Choose the CD as the media.
Yes, you want to start a new shell.

When it is finished, go through the menu. You can select yes for SSH.
Do you want to add a user? Yes.
For the group info, type wheel. You will need this for "su to root."
Do not add any packages from the ports collection.

Add root password.
Return to post installation menu. Select setup networking. Select devices.
If on a router, you can make up a domain. If not, it should automatically be filled in.
Exit. Return to the main menu. F for fixit, Enter. 5 for shell.
If it prompts for a new shell, choose yes.

 dd if=/boot/boot1.hfs of=/dev/ad<disk number>s2
CTRL+ALT+F1 to return to the main menu. Exit Install.

Setting up the base system.

Boot into the option menu.
Reinsert the FreeBSD CD. You will choose the hard disk as the boot device.
On a two disk system, choose the hard disk without an extra icon. This will be the FreeBSD install.
Select and arrow.

Let the system boot up.
Login as user.
 mkdir cdrom
Su to root.
 mount -t cd9660 -o ro /dec/acd0 cdrom
cd cdrom/9*
For each directory.
sh install.sh
cd ..
You will not need the base or kernel.
Do not install the ports package from the disk.

For src, you can either do
 sh install.sh all
 sh install.sh <section>
 sh install.sh
by itself will give you the source list.

 cd /home/$USER && umount cdrom

Final system setup.

http://www.freebsd.org/doc/handbook/ports-using.html and

Be sure to reboot twice.

Installing Debian.

Reboot into the options menu. Load the Debian CD.

Do a normal install with the following exceptions on a single disk system.
All partitons dedicated to FreeBSD must be marked as do not use.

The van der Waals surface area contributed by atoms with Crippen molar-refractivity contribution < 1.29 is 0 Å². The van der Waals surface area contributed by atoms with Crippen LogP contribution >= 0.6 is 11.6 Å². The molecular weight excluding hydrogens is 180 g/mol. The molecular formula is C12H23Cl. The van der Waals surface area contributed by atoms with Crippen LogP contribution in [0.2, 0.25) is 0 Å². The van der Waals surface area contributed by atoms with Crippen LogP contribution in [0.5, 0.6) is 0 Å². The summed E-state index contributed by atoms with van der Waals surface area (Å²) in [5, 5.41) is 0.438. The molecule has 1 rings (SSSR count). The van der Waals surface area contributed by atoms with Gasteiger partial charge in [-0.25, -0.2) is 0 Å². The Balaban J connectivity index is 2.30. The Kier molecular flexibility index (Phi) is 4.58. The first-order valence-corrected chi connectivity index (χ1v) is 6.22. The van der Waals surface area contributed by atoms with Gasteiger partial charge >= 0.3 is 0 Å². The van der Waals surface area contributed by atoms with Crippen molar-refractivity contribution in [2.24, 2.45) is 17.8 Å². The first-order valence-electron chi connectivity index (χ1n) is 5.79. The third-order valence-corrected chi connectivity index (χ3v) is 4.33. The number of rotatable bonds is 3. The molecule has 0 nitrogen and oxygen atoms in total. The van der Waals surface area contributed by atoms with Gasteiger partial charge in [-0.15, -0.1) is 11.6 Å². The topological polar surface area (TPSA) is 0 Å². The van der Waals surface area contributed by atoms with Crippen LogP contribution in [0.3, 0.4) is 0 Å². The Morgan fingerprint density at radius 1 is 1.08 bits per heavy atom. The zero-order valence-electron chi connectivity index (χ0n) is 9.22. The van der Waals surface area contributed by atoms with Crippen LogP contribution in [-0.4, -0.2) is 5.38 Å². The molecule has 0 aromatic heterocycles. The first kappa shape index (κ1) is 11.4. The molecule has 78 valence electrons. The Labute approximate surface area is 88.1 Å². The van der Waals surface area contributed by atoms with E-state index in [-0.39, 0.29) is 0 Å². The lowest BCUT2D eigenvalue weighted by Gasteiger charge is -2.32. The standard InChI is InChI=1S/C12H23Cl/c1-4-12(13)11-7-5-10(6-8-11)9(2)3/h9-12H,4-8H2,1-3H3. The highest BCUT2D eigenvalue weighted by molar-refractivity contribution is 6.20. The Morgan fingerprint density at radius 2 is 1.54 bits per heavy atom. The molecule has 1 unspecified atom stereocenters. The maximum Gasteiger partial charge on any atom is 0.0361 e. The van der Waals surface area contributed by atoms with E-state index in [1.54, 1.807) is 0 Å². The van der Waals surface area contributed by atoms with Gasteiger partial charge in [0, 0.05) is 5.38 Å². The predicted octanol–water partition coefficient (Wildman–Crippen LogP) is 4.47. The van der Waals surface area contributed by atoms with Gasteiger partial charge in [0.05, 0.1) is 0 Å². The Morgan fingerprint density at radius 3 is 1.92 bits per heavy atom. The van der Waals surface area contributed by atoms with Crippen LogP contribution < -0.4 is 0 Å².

Be sure to setup a NewWorld Boot partition, at least one ext3 with /(root) as the minimum, and a swap partition.

I choose a minimal installation because you can control what goes in the environment for the most part.

The user, user password, and root password will be kept. Make them strong.

From here you can follow: http://forums.debian.net/viewtopic.php?f=16&t=20481
This is a very good guide for setting up the debian environment.

For setting up the FreeBSD environment.

For basic questions on setting up compatibility between the two.

Whenever you want to boot from either install, do the following:
Hold down the option key until the graphical menu appears.
The normal hard disk icon will be FreeBSD. Linux will be the one with the penguin.
Select then arrow to boot.

Last edited by Mr-Biscuit; 22nd February 2011 at 01:20 AM. Reason: Bad Math
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Old 22nd February 2011
Mr-Biscuit Mr-Biscuit is offline
Join Date: May 2008
Posts: 272

In the FreeBSD install, the user can eliminate the /home directory. Such an action would allow /usr/(subdirectories) and /root/(subdirectories) to be more flexible.

Using gpart to partition can be done; however, it may be difficult to repair the partitions later. Gpart can be buggy at times. This is the reason for the Debian disk.
Here is the partitioning scheme that can be done with gpart:
gpart add -s 800K -t '!Apple_Bootstrap' ad<disk number>
gpart add -s <size> -t freebsd-ufs ad<disk number>
gpart add -s <size> -t freebsd-swap ad<disk number>
gpart add -s <size> -t freebsd-ufs ad<disk number>
Resource: http://sites.google.com/site/tingox/powermac_g4_freebsd
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Old 8th March 2011
Mr-Biscuit Mr-Biscuit is offline
Join Date: May 2008
Posts: 272


Everything is according to the letter. I'll have everything uploaded and a package list within a few hours.